Tuesday, July 31, 2007


Have they taken that old Miami bumper sticker phrase and made it their own in the Central Committee of the Communist Party of Cuba?

For better or worse, maybe so.

Regarding the year that has now passed since Fidel Castro delegated executive authority, a few things stand out.

The rumors in late 2006 about Fidel being near death may have been true; in June he confirmed that he had “hovered between life and death.”

There has not been a single sign that the Cuban government’s control was diminished, much less at risk in any way – not at the moment of the July 31 announcement, not during the long absences and periods of uncertainty, not at any time in the year.

No disruptions: Cubans continued going to work, farmers continued delivering their produce to market, street demonstrations did not take place.

The number of political prisoners is down, but the human rights situation is fundamentally unchanged.

In Miami, the year began with street celebrations and ended back where things were on July 30, 2006.

Nobody – not the opposition, not the U.S. government, nobody – seized the moment.

Come to think of it, was there a moment to seize?

Outsiders discussed, strategized and debated about transition and succession and pressure points and the right posture for the European Union to adopt toward Cuba. The U.S. Secretary of State talked about what America would and would not “tolerate.” Meanwhile, in plain sight, the Cuban government carried off a succession, albeit without the final element of the head of government legally relinquishing his office – yet.

Right after the big announcement, the Bush Administration called for Cubans to effect change. Eleven months later, sights were lowered considerably. On June 29, 2007, President Bush said that when “the good Lord will take Fidel Castro away,” the United States will “call the world together to promote democracy as the alternative to the form of government they [the Cuban people] have been living with.”

“No problem” is not exactly right. Cuba has problems, big problems, and its government has problems. Some may only come into view when Fidel Castro definitively leaves office. Many have been identified by Raul Castro and others in government.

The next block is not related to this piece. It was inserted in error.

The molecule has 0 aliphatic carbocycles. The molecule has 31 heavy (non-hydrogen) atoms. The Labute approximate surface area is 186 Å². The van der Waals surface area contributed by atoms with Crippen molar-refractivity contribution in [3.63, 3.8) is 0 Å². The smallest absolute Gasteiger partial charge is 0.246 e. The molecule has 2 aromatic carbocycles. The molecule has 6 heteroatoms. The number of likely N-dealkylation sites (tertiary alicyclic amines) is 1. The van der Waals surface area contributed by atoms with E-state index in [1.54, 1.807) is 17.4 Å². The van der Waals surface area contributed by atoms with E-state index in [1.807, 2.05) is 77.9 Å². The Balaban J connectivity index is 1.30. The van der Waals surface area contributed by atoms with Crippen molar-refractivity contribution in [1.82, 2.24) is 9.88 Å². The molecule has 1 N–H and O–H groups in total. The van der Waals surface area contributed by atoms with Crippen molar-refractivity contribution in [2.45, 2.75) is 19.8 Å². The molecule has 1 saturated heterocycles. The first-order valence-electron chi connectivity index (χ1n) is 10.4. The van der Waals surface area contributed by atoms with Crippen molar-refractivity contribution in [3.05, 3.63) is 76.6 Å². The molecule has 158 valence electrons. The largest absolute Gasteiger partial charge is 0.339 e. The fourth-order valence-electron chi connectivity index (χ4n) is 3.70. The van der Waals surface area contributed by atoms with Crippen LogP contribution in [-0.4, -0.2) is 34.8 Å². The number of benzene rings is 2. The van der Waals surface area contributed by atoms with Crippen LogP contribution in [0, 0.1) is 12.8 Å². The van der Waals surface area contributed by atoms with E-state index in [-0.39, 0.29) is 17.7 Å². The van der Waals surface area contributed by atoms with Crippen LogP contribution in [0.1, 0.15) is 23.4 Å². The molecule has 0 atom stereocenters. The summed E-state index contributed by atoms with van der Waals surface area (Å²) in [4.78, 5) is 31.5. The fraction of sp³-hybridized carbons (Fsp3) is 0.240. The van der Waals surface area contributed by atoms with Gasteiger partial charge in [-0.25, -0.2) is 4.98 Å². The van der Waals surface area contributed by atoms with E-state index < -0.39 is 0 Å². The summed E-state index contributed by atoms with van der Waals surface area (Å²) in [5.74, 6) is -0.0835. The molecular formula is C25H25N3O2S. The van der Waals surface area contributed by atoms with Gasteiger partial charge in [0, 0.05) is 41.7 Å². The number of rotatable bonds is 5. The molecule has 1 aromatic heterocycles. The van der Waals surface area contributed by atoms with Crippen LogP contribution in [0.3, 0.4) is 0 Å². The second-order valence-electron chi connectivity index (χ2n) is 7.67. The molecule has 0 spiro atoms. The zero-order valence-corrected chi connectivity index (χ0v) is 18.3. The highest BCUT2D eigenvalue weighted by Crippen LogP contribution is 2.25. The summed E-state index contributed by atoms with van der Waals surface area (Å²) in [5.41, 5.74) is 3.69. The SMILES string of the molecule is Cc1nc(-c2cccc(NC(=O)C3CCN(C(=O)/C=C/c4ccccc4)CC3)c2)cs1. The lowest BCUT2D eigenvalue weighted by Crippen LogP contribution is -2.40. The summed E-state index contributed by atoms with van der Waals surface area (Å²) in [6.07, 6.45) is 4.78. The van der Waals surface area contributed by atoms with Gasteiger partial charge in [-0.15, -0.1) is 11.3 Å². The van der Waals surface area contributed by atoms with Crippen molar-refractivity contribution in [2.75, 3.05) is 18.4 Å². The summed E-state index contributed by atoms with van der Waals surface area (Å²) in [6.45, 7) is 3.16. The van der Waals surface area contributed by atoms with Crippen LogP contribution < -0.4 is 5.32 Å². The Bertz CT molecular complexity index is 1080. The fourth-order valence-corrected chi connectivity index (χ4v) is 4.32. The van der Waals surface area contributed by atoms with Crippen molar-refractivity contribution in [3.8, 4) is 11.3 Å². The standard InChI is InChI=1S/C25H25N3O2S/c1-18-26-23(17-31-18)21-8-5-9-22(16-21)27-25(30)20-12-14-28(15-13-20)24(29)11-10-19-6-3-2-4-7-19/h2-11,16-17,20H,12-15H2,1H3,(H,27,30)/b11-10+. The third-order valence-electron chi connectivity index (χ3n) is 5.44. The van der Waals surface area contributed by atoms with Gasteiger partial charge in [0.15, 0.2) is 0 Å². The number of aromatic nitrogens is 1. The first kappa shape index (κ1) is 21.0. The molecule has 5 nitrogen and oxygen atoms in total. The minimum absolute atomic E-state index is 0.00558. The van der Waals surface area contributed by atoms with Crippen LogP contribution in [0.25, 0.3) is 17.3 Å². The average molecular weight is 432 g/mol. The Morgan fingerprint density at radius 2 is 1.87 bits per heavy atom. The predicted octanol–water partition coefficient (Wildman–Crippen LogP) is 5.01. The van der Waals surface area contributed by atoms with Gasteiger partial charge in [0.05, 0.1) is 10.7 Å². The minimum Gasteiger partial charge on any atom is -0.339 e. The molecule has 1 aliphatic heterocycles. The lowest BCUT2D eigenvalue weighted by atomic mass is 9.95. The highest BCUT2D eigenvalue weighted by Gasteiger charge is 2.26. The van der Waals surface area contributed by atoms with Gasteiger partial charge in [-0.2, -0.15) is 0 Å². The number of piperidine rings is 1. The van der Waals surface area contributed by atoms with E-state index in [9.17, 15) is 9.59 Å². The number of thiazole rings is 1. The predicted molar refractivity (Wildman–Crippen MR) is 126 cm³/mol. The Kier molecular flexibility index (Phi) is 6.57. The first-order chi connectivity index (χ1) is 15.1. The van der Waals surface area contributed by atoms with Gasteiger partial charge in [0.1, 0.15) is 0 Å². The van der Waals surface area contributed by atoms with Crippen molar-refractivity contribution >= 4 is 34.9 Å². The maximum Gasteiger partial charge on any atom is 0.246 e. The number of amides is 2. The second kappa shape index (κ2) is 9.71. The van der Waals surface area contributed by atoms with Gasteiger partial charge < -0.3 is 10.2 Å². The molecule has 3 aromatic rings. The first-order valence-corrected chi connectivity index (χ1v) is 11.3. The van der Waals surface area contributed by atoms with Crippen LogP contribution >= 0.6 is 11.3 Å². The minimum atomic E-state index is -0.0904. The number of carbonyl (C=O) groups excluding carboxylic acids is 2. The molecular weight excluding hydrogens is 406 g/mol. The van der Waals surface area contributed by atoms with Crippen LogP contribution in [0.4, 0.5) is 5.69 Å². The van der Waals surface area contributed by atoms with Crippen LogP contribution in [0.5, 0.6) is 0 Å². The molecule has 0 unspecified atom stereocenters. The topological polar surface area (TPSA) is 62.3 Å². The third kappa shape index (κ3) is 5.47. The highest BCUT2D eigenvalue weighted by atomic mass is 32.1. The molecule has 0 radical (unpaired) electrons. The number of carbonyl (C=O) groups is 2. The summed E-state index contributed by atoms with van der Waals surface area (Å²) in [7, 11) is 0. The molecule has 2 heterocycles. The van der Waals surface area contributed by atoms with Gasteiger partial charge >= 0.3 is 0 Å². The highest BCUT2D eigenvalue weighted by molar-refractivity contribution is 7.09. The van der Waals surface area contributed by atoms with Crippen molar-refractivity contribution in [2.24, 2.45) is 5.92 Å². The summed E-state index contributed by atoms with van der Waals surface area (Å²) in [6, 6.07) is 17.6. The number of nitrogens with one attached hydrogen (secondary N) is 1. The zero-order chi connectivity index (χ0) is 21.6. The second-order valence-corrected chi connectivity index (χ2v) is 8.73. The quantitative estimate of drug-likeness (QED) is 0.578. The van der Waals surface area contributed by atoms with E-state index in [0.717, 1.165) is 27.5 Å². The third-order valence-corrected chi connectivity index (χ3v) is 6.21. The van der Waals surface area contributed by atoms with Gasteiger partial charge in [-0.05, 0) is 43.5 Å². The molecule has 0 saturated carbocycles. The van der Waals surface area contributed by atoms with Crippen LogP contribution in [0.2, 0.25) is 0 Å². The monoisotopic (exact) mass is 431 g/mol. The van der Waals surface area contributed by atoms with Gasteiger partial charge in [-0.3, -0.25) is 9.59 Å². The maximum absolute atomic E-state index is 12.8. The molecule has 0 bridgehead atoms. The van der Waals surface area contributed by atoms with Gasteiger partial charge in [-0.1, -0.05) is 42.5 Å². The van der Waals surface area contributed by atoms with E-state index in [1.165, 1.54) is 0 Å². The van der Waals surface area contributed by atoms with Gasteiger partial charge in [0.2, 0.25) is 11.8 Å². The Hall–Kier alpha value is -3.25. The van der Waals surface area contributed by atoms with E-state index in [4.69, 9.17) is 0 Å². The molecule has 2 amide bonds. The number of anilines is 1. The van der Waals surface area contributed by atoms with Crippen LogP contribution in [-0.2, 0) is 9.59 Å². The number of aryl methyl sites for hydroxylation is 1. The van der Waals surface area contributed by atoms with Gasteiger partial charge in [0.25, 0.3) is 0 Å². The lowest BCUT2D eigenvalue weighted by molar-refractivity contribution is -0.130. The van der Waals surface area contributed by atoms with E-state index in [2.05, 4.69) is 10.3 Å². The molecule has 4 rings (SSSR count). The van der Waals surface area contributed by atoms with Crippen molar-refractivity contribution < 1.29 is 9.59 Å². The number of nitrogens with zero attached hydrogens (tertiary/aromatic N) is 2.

Apart from Fidel’s absence, the biggest new political fact in Cuba may be the expectations that Raul Castro has created, that he will tackle those problems. His moves so far seem to be those of a man with limited room for maneuver.

This has been a year without precedent. It has not been a year of crisis.

[News agency photos]


HavanaJournal.com said...

I don't think much will happen until Fidel is dead. After that, I am convinced that no one man (and certainly not Raul) will be able to hold back, let alone manage, the internal and external forces that will flood the island within days after Fidel's death. His funeral might be orderly but then again, it could be Tiananmen Square in the Plaza de la Revolucion.


leftside said...

From a Reuters report:

An economist working for the government said major reforms in agriculture are being drawn up and changes in property laws are also under study.

Anonymous said...

It is clear to me that while the perfect society Castro may (or may not have) created is dying a slow and painful economic driven death, The issue is not Castro, it is a socialistic society that no longer can operate and provide for the people that comprise it.

The CUC and Peso are at odds within the country. Currency for the haves and currency for the have nots. The Cuban people are not capitalists, at their core, they believe in community, country and their fellow man. The spirit of Cuba is what no sitting US President has been able to get their arms around.

Castro changed the country and moved it forward, keeping pace with the rest of the world with great disadvantages and obstacles placed before his leadership, intentionally and willfully by others Cuba and Fidel are not a threat to democracy or the world at large.